Charlotte's current rail line serves what has traditionally had the lowest transit usage area in the city & the extension to UNCC not only upgrades one of the highest bus corridors but also has high express bus usage. While service to the airport would be nice, in reality you can get Uptown from the airport in 15-20 minutes & ridership on the current route is low
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Old 10-29-2015, 04:09 PM
 
Location: Wake Forest, NY
613 posts, read 613,179 times
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With driverless cars,buses and trucks on the horizon the idea of light rail is so last century.
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Old 10-30-2015, 04:25 AM
 
Location: Cary, NC
31,592 posts, read 55,295,005 times
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Quote:
Originally Posted by Carlos_Danger View Post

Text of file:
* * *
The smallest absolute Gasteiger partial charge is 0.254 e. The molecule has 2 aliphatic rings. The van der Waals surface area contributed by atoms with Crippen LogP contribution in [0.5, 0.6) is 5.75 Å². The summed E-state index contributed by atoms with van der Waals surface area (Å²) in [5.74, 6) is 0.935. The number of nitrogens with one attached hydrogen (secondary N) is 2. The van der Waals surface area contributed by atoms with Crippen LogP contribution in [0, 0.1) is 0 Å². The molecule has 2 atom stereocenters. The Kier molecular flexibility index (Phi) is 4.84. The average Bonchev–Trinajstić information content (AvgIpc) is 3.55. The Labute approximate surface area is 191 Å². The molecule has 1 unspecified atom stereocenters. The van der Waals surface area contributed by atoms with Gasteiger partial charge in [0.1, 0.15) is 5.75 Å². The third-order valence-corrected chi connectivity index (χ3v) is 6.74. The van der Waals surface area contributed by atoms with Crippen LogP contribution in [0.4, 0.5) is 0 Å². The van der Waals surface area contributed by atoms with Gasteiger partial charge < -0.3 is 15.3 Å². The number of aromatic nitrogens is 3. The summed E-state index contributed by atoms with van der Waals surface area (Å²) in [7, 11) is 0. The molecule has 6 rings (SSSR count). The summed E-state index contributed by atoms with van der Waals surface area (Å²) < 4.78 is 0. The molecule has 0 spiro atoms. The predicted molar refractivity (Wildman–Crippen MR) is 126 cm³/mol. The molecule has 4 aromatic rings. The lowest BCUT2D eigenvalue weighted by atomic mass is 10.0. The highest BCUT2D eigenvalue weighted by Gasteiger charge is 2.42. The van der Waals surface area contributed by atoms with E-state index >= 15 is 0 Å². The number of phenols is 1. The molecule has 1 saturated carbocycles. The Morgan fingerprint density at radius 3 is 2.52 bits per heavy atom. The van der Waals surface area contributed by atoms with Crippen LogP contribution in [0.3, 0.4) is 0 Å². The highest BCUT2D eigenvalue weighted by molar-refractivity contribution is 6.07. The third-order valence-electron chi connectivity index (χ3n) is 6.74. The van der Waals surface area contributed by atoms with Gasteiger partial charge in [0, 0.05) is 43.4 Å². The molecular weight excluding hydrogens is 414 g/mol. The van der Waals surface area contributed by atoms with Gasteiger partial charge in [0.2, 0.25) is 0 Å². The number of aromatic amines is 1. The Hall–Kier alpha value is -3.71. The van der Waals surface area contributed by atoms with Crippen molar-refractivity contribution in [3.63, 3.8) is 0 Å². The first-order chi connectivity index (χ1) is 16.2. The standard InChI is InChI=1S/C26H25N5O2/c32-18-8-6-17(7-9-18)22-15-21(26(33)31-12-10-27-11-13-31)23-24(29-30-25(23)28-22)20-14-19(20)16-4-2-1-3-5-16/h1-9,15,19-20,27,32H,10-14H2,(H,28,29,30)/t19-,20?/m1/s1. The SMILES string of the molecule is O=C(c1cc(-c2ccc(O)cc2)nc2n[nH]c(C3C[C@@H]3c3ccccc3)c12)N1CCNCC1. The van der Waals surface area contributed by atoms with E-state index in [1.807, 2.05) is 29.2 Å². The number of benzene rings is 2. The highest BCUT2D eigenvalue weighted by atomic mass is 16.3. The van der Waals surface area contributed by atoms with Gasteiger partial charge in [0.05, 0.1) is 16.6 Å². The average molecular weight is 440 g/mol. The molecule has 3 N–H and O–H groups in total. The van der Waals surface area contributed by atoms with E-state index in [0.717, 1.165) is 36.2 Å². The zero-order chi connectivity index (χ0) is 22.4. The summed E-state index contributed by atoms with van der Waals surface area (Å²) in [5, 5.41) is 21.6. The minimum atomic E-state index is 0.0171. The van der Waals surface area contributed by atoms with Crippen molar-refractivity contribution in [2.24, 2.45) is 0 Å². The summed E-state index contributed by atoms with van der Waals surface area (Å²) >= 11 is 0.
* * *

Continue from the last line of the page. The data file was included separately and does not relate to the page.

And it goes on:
With driverless cars,buses and trucks on the horizon the idea of light rail is so last century.
I don't think so.
How will driverless cars reduce congestion?
How will people who don't want to own a car benefit from driverless cars?
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Old 10-30-2015, 04:59 AM
 
Location: under the beautiful Carolina blue
15,723 posts, read 23,949,403 times
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The school carpool culture here is a real detriment to people using mass transit. There are too many people who put their kids in the car, drop them off at school then head to work. I'm originally from NY, where NOBODY drives their kids to school on a regular basis, the schools aren't set up to handle carpool traffic. People take the bus or walk or they have to find a place to park their car and walk their kids in anyway (often on a nearby street). Of course WCPSS transportation isn't necessarily reliable on a regular basis so it's a vicious cycle. But you're never gonna get all those school carpoolers off the road.